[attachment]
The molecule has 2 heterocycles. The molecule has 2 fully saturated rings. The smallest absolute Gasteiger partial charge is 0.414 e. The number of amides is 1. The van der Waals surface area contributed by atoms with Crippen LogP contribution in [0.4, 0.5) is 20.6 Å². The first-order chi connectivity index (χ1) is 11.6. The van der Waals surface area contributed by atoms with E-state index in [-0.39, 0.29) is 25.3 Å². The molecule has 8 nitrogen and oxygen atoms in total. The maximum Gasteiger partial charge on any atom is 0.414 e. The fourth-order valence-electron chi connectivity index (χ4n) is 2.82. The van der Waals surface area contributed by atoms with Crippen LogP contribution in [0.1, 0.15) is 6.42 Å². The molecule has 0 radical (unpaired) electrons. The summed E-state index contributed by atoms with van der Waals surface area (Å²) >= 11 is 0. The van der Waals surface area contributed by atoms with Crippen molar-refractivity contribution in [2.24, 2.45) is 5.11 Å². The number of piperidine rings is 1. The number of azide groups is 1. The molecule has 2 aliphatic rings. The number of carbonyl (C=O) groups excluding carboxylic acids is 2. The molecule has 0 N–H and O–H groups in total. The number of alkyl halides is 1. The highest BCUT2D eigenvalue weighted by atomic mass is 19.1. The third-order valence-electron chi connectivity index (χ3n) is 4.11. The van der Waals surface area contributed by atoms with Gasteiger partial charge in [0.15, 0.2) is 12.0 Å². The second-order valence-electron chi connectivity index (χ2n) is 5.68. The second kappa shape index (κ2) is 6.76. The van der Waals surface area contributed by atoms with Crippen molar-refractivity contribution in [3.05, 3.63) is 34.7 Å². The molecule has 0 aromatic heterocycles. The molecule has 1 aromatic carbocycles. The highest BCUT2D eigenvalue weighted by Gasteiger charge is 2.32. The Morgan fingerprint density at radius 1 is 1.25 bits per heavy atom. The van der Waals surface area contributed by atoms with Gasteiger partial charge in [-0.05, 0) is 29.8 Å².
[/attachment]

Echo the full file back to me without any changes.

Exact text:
The molecule has 2 heterocycles. The molecule has 2 fully saturated rings. The smallest absolute Gasteiger partial charge is 0.414 e. The number of amides is 1. The van der Waals surface area contributed by atoms with Crippen LogP contribution in [0.4, 0.5) is 20.6 Å². The first-order chi connectivity index (χ1) is 11.6. The van der Waals surface area contributed by atoms with E-state index in [-0.39, 0.29) is 25.3 Å². The molecule has 8 nitrogen and oxygen atoms in total. The maximum Gasteiger partial charge on any atom is 0.414 e. The fourth-order valence-electron chi connectivity index (χ4n) is 2.82. The van der Waals surface area contributed by atoms with Crippen LogP contribution in [0.1, 0.15) is 6.42 Å². The molecule has 0 radical (unpaired) electrons. The summed E-state index contributed by atoms with van der Waals surface area (Å²) >= 11 is 0. The van der Waals surface area contributed by atoms with Crippen molar-refractivity contribution in [2.24, 2.45) is 5.11 Å². The number of piperidine rings is 1. The number of azide groups is 1. The molecule has 2 aliphatic rings. The number of carbonyl (C=O) groups excluding carboxylic acids is 2. The molecule has 0 N–H and O–H groups in total. The number of alkyl halides is 1. The highest BCUT2D eigenvalue weighted by atomic mass is 19.1. The third-order valence-electron chi connectivity index (χ3n) is 4.11. The van der Waals surface area contributed by atoms with Gasteiger partial charge in [0.15, 0.2) is 12.0 Å². The second-order valence-electron chi connectivity index (χ2n) is 5.68. The second kappa shape index (κ2) is 6.76. The van der Waals surface area contributed by atoms with Crippen molar-refractivity contribution in [3.05, 3.63) is 34.7 Å². The molecule has 0 aromatic heterocycles. The molecule has 1 aromatic carbocycles. The highest BCUT2D eigenvalue weighted by Gasteiger charge is 2.32. The Morgan fingerprint density at radius 1 is 1.25 bits per heavy atom. The van der Waals surface area contributed by atoms with Gasteiger partial charge in [-0.05, 0) is 29.8 Å².